Could a 100-year-old vaccine protect against COVID-19?


Well-known member
Dec 11, 2018
"Scientists around the world are racing to find ways out of the new coronavirus pandemic. Some are working to develop new drugs and vaccines, while others are looking to see whether therapies we already have may help against COVID-19.

In the latter category, researchers have dusted off one intriguing compound in our collective medicine cabinet — a century-old vaccine to fight tuberculosis, a bacterial disease that affects the lungs. A couple of early analyses, which have yet to be peer-reviewed, have found that countries that require this vaccine, called Bacillus Calmette–Guérin (BCG), seemed to have been hit less severely, in terms of both number and severity, by the coronavirus that causes the disease COVID-19."

Dozens of countries, including Japan and China, require children — typically newborns — to receive the BCG vaccine as protection against tuberculosis, an infection that is typically more common in lower-income countries. Other countries, such as Spain, France and Switzerland, used to require the vaccine but stopped because the risk of catching the disease in those countries lessened, according to one of the preprint studies published in medRxiv on March 28. Other countries, such as the U.S., Italy and the Netherlands never had such a universal vaccine policy for the BCG vaccine.

But scientists have long known that "almost by lucky accident," the BCG vaccine doesn't just protect against tuberculosis, it also helps fight other viruses, respiratory infections in particular, Cannon said. The vaccine, "in some sort of unexpected and magical way, is like a broad immune booster," she said.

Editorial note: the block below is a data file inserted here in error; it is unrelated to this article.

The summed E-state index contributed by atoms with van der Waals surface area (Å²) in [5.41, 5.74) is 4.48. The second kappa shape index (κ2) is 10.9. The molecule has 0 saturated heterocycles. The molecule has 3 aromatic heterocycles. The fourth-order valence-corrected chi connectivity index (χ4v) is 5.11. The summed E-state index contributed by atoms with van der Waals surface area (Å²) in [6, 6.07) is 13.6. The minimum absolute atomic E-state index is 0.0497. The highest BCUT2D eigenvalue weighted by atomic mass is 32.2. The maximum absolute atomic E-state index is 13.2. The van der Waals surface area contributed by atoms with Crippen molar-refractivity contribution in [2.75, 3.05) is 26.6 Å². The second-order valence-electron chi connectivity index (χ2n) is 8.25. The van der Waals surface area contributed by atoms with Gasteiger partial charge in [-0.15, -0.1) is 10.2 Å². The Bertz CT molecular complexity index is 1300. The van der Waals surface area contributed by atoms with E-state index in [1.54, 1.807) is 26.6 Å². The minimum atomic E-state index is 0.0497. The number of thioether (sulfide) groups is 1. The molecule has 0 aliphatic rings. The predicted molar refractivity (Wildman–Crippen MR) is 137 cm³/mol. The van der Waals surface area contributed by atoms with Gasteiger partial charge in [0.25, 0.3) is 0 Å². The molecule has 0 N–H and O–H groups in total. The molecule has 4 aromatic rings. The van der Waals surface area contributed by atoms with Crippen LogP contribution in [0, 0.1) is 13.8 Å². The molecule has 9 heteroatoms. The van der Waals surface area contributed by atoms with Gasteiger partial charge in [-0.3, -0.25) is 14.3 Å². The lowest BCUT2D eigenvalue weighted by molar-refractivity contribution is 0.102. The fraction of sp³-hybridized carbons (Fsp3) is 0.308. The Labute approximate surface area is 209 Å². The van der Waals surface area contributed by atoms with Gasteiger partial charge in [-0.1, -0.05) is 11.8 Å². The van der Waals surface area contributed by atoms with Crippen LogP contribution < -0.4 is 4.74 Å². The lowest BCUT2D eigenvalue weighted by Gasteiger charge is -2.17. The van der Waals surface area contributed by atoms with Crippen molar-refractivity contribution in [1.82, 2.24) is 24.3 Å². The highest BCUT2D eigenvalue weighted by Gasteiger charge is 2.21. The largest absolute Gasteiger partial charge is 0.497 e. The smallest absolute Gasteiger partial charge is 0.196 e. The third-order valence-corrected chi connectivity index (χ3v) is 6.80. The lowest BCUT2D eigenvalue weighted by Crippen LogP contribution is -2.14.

For example, one study conducted in Guinea-Bissau in West Africa found that children who were vaccinated with BCG had about a 50% reduction in overall mortality, largely because the vaccine reduced respiratory infections and sepsis, or blood poisoning, according to the medRxiv study. Other studies, mostly conducted in animals, have found similar broad-spectrum protections from the BCG vaccine.
Typically, live vaccines provide a "strong and long-lasting immune response" and sometimes even "lifelong protection" against the germ, whereas inactivated forms of vaccines, such as those in flu shots don't provide immunity that's "as strong," according to the U.S. Department of Health and Human Services.

While most vaccines prompt one arm of the immune system — the adaptive immune system — to create antibodies that target very specific pathogens, the BCG vaccine taps into the other arm, the innate immune system. This system doesn't discriminate against pathogens and releases immune cells rather quickly to fight any foreign substance. The BCG vaccine thus boosts the body's production of non-specific immune cells.

"The medRxiv study and another preliminary study recently published in Research Gate came to similar conclusions: there seemed to be a correlation between countries that require BCG vaccines and a reduced spread and severity of COVID-19 cases. For example, Portugal — which has required BCG vaccines for infants — has over 16,000 cases of COVID-19 but only 535 deaths whereas neighboring Spain has over 169,000 cases and over 17,000 deaths.

Similarly, Ireland, with 9,655 cases and only 334 deaths, requires the BCG vaccination, whereas the U.K. with 89,554 cases and 11,346 deaths no longer does. Based on these numbers, Ireland has a fatality rate 3.5% whereas the U.K. has a fatality rate of 12.7%. Of course, there are big population number differences across these countries, along with other variables that could affect death and infection rates."


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